There are a lot of parallels here with methodology pathology. Just adopting an agile or iterative methodology is not a silver bullet.  Process does not automate success! [The Rothering Principle] TheHackerCIO has seen plenty of projects with churning iterations that never seem to get anywhere; just as he has seen Waterfall projects that can't get out of one phase and into another, or that allow phase leakage. Process alone cannot ensure the absence of pathology. The Capability Maturity Model of Carnegie-Mellon seemed like a good thing, and I was a proponent of it, until I worked with outsourcing companies in a particular subcontinent (which will remain unnamed), all of whom were CMM level-5 certified, and none of whom could deliver one useable module of code to our project. I'd love to have seen a post-mortem analysis of how their coding failures made it back into the "feedback-loop" of their CMM program!

One manifestation of this attack is the TDD methodology. Taken rigorously, it directly assails the need for architecture: you are to take your assigned User Story from your Product Backlog, and after coding your first test case -- mind you, not one line of actual code has yet been written!!! -- after coding that test case, you now enter the "red" state, and are to determine ... what?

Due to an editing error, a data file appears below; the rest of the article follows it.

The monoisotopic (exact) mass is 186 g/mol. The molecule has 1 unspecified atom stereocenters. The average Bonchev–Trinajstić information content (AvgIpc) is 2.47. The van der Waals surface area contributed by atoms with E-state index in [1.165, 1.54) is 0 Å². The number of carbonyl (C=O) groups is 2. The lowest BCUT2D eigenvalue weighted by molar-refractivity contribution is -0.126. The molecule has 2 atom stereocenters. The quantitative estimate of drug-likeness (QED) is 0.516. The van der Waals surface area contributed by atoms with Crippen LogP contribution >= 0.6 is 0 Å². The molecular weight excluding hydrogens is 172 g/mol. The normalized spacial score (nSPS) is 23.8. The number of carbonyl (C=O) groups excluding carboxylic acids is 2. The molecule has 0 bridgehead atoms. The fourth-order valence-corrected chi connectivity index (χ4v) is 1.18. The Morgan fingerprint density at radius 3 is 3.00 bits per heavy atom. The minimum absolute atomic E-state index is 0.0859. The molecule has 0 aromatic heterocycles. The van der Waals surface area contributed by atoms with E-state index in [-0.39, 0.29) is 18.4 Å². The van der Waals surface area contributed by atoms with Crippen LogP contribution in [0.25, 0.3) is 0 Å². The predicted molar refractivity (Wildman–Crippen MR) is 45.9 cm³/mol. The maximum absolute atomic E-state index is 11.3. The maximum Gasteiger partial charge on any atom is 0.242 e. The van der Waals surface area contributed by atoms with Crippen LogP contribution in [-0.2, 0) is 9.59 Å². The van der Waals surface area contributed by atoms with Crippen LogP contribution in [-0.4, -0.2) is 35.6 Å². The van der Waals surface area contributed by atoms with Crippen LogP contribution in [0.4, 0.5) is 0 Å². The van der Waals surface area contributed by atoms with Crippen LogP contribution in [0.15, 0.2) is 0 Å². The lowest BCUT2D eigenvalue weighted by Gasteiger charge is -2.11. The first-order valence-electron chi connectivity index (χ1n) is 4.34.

• The best way to structure your code to allow for future eventualities? No! 
  • The best approach to code this method, so that you can reuse existing code? No!
  • The most elegant set of methods that will allow for maximal flexibility? No! 
  • A higher degree of generality to accommodate use cases that are going to come? No!
The principle adhered to here is YAGNI!

In contrast to attempting to architect, engineer, or design, one is supposed to take the directest, clearest, fastest path to implement the user story, at least a portion of the user story, and nothing but the user story. You are to "just do it," as the Nike slogan goes, and when your test-case passes, you enter the "green" state. At this point, you are to consider refactoring the code you just wrote, to achieve whatever an Architect or designer might have attempted upfront.

This is a direct assault on the notion of architecture, or on the need for it.  There are others.

Next up: Patterns and Pattern Languages

I Remain,